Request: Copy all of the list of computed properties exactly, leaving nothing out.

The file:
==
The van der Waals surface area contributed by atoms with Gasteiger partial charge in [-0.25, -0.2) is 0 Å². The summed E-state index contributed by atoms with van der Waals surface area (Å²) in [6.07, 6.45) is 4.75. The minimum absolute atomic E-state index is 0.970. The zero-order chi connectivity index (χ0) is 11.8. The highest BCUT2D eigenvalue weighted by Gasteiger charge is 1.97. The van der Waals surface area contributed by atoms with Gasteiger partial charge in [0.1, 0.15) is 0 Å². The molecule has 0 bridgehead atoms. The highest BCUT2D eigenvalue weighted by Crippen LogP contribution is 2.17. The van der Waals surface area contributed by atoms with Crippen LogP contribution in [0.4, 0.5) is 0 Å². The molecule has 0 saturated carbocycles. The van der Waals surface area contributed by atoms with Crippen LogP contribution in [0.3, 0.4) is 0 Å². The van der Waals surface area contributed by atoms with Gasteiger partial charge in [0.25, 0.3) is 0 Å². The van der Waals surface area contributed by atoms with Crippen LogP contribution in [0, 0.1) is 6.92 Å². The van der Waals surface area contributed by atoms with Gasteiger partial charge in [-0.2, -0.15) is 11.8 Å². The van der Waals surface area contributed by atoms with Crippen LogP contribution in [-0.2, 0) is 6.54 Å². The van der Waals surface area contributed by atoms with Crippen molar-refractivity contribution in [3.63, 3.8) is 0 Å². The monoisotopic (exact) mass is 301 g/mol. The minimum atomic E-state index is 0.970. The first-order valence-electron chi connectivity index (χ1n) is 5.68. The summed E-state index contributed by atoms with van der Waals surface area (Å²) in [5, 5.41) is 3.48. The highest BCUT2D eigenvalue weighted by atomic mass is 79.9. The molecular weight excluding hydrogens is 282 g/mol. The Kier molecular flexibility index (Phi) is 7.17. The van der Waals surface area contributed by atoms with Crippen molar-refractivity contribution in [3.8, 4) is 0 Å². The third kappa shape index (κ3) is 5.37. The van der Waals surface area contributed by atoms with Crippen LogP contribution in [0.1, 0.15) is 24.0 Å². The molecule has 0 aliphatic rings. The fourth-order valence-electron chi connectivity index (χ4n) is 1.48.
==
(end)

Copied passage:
The van der Waals surface area contributed by atoms with Gasteiger partial charge in [-0.25, -0.2) is 0 Å². The summed E-state index contributed by atoms with van der Waals surface area (Å²) in [6.07, 6.45) is 4.75. The minimum absolute atomic E-state index is 0.970. The zero-order chi connectivity index (χ0) is 11.8. The highest BCUT2D eigenvalue weighted by Gasteiger charge is 1.97. The van der Waals surface area contributed by atoms with Gasteiger partial charge in [0.1, 0.15) is 0 Å². The molecule has 0 bridgehead atoms. The highest BCUT2D eigenvalue weighted by Crippen LogP contribution is 2.17. The van der Waals surface area contributed by atoms with Crippen LogP contribution in [0.4, 0.5) is 0 Å². The molecule has 0 saturated carbocycles. The van der Waals surface area contributed by atoms with Crippen LogP contribution in [0.3, 0.4) is 0 Å². The van der Waals surface area contributed by atoms with Gasteiger partial charge in [0.25, 0.3) is 0 Å². The van der Waals surface area contributed by atoms with Crippen LogP contribution in [0, 0.1) is 6.92 Å². The van der Waals surface area contributed by atoms with Gasteiger partial charge in [-0.2, -0.15) is 11.8 Å². The van der Waals surface area contributed by atoms with Crippen LogP contribution in [-0.2, 0) is 6.54 Å². The van der Waals surface area contributed by atoms with Crippen molar-refractivity contribution in [3.63, 3.8) is 0 Å². The monoisotopic (exact) mass is 301 g/mol. The minimum atomic E-state index is 0.970. The first-order valence-electron chi connectivity index (χ1n) is 5.68. The summed E-state index contributed by atoms with van der Waals surface area (Å²) in [5, 5.41) is 3.48. The highest BCUT2D eigenvalue weighted by atomic mass is 79.9. The molecular weight excluding hydrogens is 282 g/mol. The Kier molecular flexibility index (Phi) is 7.17. The van der Waals surface area contributed by atoms with Crippen molar-refractivity contribution in [3.8, 4) is 0 Å². The third kappa shape index (κ3) is 5.37. The van der Waals surface area contributed by atoms with Crippen LogP contribution in [0.1, 0.15) is 24.0 Å². The molecule has 0 aliphatic rings. The fourth-order valence-electron chi connectivity index (χ4n) is 1.48.